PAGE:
WHAT'S IN THIS CHAPTER?
The different ways that a developer can implement the singleton
design pattern, besides its common usage and pitfalls
The problems that using static members and methods causes in
The advances that were made in Java 5 SE with the introduction of the
enum type and how it can be used to create thread‐safe singletons
The use of the @Singleton annotation in Java EE and how this has
radically changed the way the singleton pattern is implemented in
The use of BEAN‐ and CONTAINER‐managed concurrency and how
the @LockType annotation controls access to business methods
The main issues that have dogged the singleton pattern and why it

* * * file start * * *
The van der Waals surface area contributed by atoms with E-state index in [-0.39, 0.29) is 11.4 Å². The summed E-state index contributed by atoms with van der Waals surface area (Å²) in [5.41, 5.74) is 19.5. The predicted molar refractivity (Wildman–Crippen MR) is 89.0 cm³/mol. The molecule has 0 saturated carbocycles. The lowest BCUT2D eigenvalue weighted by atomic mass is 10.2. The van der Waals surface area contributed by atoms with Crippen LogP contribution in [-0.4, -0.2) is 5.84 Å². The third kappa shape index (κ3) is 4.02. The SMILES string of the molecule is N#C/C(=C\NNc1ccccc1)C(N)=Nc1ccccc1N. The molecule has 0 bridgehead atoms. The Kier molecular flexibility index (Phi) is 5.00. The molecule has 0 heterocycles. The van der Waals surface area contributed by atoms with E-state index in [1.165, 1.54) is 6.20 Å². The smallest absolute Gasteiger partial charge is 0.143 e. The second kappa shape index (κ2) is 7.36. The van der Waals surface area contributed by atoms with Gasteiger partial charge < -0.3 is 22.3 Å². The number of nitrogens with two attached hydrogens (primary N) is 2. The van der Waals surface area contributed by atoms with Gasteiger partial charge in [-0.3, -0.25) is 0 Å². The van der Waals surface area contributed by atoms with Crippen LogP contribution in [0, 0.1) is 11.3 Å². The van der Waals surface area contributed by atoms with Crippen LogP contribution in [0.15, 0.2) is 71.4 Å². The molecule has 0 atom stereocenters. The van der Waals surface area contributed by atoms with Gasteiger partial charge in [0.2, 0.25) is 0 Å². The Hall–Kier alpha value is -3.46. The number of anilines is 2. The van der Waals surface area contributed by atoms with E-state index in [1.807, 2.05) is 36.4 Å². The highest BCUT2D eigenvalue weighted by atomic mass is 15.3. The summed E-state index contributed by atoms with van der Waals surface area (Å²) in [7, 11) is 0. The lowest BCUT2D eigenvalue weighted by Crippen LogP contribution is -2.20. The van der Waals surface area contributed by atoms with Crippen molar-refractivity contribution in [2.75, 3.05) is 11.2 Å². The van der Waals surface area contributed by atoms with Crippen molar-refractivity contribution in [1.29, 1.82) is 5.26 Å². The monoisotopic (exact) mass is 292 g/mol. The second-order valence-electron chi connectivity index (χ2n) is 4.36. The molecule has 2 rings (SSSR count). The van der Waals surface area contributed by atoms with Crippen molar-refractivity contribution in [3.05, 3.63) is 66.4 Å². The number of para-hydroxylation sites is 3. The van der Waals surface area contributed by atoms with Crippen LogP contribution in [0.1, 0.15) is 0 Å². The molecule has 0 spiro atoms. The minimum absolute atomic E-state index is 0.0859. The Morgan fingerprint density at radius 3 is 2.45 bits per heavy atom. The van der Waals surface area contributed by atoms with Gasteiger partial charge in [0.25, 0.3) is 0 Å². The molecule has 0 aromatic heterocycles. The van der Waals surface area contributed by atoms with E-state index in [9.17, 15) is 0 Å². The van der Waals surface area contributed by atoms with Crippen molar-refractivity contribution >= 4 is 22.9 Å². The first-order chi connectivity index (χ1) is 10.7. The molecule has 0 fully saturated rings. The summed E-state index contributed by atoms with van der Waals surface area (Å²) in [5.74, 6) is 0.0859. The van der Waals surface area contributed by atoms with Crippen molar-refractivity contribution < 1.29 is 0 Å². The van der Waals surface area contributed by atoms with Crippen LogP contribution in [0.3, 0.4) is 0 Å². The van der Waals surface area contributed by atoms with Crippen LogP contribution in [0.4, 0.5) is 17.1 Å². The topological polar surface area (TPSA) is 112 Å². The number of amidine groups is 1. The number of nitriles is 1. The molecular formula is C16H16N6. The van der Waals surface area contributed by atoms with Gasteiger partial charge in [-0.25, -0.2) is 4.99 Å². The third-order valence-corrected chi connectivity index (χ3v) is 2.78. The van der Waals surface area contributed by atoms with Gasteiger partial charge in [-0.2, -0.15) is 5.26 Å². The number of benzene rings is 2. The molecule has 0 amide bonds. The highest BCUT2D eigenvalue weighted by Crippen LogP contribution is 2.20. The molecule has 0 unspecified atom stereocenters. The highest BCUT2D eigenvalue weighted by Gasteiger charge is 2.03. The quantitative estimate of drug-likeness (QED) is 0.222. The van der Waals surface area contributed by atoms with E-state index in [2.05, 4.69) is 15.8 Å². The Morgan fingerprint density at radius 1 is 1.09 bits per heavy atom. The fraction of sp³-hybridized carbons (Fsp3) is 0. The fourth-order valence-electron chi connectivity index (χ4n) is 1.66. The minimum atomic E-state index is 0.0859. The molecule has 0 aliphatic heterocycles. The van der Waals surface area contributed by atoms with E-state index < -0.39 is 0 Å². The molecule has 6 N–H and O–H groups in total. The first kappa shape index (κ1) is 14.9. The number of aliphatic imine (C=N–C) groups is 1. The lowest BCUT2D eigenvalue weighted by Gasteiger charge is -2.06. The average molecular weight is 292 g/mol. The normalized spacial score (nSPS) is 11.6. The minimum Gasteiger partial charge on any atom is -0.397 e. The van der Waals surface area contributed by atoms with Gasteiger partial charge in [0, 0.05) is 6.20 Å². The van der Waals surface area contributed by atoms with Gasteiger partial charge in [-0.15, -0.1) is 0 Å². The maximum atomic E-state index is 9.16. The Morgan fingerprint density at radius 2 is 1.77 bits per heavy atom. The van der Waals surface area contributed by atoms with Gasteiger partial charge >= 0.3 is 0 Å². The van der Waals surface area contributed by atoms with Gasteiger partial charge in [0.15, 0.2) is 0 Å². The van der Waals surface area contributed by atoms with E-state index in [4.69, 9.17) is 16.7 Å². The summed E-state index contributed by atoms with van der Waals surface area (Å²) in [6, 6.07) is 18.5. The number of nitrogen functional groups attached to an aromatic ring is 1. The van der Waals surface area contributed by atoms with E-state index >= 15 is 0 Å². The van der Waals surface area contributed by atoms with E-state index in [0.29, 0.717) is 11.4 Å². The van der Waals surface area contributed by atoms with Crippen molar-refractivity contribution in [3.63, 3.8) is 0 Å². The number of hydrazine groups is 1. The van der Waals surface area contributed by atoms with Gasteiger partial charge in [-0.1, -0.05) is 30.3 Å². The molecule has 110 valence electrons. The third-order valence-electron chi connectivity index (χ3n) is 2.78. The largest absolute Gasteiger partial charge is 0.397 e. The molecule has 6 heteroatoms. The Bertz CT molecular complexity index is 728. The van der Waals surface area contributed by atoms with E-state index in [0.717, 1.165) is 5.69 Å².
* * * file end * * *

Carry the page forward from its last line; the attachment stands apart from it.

is considered an anti‐pattern that has fallen out of favor
WROX.COM CODE DOWNLOADS FOR THIS CHAPTER
The wrox.com code download for this chapter is found at www.wrox.com/go/
projavaeedesignpatterns on the Download Code tab. The code is in the Chapter 04
download and individually named according to the names throughout the chapter.
The singleton pattern is one of the easiest, most well‐known design patterns, but it has fallen out
of fashion. Some even consider it as an anti‐pattern, which will be discussed later in this chapter.
However, enterprise frameworks such as Spring make heavy use of it, and Java EE offers an
elegant and easy‐to‐use implementation. In this chapter, you will see why singletons are needed,
why they fell out of fashion, how they can be useful in Java EE applications, and how you can